As anyone watching the financial news this week knows, the focus was all on the banks and their perceived creditworthiness. Given the events in Switzerland and the treatment of the Credit Suisse AT1 bonds last weekend, the bank perpetual debt market became the epicentre of stress as a severe repricing of this asset class got underway.
Let's take a quick look at what the trade figures tell us, all based off our unique MiFID transparency dataset. Here we are analysing the like-for-like change in activity from last week to this.
Whilst it's no surprise to see Credit Suisse right up there in terms of change in trading activity, it is clear there was a marked impact on volumes going through the market in other issuers' bonds.
Taking a look at the maturity split, it seems that traders found it easier to transact in shorter dated bonds.
The drop in trade count for perps may be somewhat expected, but if we look at changes in volumes going through, it seems there was actually an ability to transfer some significant risk in the AT1 market.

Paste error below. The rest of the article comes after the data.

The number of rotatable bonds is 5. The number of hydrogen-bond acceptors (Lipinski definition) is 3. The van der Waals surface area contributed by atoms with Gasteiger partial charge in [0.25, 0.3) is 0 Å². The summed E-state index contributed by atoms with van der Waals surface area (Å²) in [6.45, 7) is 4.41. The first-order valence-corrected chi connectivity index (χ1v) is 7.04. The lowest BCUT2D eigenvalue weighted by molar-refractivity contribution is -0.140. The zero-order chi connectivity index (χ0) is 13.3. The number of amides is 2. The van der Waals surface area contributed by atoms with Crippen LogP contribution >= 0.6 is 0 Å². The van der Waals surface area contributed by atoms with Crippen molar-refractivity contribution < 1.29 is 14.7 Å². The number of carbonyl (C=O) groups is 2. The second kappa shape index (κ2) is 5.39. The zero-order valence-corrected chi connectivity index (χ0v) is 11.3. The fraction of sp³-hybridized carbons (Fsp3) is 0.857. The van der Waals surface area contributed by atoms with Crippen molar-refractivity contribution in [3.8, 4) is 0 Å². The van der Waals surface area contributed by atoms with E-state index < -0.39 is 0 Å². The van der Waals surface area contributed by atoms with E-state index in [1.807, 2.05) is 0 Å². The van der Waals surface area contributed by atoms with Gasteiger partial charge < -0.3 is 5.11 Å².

Drilling into the perp market further we see the trading activity being dominated by other European banks names, notably DB, Rabo and Credit Ag.
We see a similar picture on a volume basis, although HSBC dominates due to heavy trading of the HSBC 8% PERP issued the prior week.
And finally, let's take a look at the price action on a few of these issues. The DB 10% PERP saw really heavy activity throughout the period, acting as a bellwether for the sector and becoming the focal point for the market itself at the end of this week as price formation headed sharply lower again.
The BNP 7.375% PERP also saw intense trading activity throughout the period.
And finally, to CS itself. The price activity on the CS 6.25% PERP really does sum up what a brutal couple of weeks this has been for the holders of these bonds.
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Let's see what next week brings. Best of luck and stay safe.